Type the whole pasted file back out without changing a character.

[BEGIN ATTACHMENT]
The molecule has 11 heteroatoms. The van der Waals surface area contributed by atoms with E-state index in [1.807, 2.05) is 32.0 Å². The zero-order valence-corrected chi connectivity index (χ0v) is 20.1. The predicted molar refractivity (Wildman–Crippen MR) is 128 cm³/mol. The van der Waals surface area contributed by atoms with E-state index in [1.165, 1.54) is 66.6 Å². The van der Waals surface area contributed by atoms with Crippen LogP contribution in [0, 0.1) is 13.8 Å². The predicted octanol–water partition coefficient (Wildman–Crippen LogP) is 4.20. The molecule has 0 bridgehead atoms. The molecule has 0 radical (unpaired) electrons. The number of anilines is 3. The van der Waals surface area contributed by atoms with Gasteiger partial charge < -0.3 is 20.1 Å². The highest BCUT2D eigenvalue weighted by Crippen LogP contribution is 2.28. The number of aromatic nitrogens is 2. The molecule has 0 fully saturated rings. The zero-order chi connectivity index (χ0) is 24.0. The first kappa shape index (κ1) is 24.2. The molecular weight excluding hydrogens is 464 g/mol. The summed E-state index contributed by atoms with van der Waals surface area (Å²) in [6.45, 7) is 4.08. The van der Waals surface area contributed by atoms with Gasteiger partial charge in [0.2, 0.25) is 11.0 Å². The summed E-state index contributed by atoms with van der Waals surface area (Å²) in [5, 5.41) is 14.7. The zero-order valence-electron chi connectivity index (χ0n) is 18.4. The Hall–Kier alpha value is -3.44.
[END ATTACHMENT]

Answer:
The molecule has 11 heteroatoms. The van der Waals surface area contributed by atoms with E-state index in [1.807, 2.05) is 32.0 Å². The zero-order valence-corrected chi connectivity index (χ0v) is 20.1. The predicted molar refractivity (Wildman–Crippen MR) is 128 cm³/mol. The van der Waals surface area contributed by atoms with E-state index in [1.165, 1.54) is 66.6 Å². The van der Waals surface area contributed by atoms with Crippen LogP contribution in [0, 0.1) is 13.8 Å². The predicted octanol–water partition coefficient (Wildman–Crippen LogP) is 4.20. The molecule has 0 bridgehead atoms. The molecule has 0 radical (unpaired) electrons. The number of anilines is 3. The van der Waals surface area contributed by atoms with Gasteiger partial charge < -0.3 is 20.1 Å². The highest BCUT2D eigenvalue weighted by Crippen LogP contribution is 2.28. The number of aromatic nitrogens is 2. The molecule has 0 fully saturated rings. The zero-order chi connectivity index (χ0) is 24.0. The first kappa shape index (κ1) is 24.2. The molecular weight excluding hydrogens is 464 g/mol. The summed E-state index contributed by atoms with van der Waals surface area (Å²) in [6.45, 7) is 4.08. The van der Waals surface area contributed by atoms with Gasteiger partial charge in [0.2, 0.25) is 11.0 Å². The summed E-state index contributed by atoms with van der Waals surface area (Å²) in [5, 5.41) is 14.7. The zero-order valence-electron chi connectivity index (χ0n) is 18.4. The Hall–Kier alpha value is -3.44.